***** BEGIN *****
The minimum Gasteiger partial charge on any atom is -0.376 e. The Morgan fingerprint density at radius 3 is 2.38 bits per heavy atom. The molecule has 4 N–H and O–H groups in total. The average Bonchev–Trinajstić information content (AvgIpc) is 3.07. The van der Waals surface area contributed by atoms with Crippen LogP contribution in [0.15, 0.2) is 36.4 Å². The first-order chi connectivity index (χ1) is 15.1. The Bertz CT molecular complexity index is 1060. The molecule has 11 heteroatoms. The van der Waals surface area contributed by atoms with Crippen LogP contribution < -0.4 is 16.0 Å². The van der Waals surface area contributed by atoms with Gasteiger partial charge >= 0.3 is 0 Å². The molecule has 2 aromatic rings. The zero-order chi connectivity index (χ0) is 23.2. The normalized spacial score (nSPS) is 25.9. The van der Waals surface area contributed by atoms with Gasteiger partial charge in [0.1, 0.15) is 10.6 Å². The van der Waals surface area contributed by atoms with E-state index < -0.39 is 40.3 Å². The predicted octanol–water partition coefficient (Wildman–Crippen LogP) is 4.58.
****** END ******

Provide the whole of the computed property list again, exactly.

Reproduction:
The minimum Gasteiger partial charge on any atom is -0.376 e. The Morgan fingerprint density at radius 3 is 2.38 bits per heavy atom. The molecule has 4 N–H and O–H groups in total. The average Bonchev–Trinajstić information content (AvgIpc) is 3.07. The van der Waals surface area contributed by atoms with Crippen LogP contribution in [0.15, 0.2) is 36.4 Å². The first-order chi connectivity index (χ1) is 15.1. The Bertz CT molecular complexity index is 1060. The molecule has 11 heteroatoms. The van der Waals surface area contributed by atoms with Crippen LogP contribution < -0.4 is 16.0 Å². The van der Waals surface area contributed by atoms with Gasteiger partial charge >= 0.3 is 0 Å². The molecule has 2 aromatic rings. The zero-order chi connectivity index (χ0) is 23.2. The normalized spacial score (nSPS) is 25.9. The van der Waals surface area contributed by atoms with Gasteiger partial charge in [0.1, 0.15) is 10.6 Å². The van der Waals surface area contributed by atoms with E-state index < -0.39 is 40.3 Å². The predicted octanol–water partition coefficient (Wildman–Crippen LogP) is 4.58.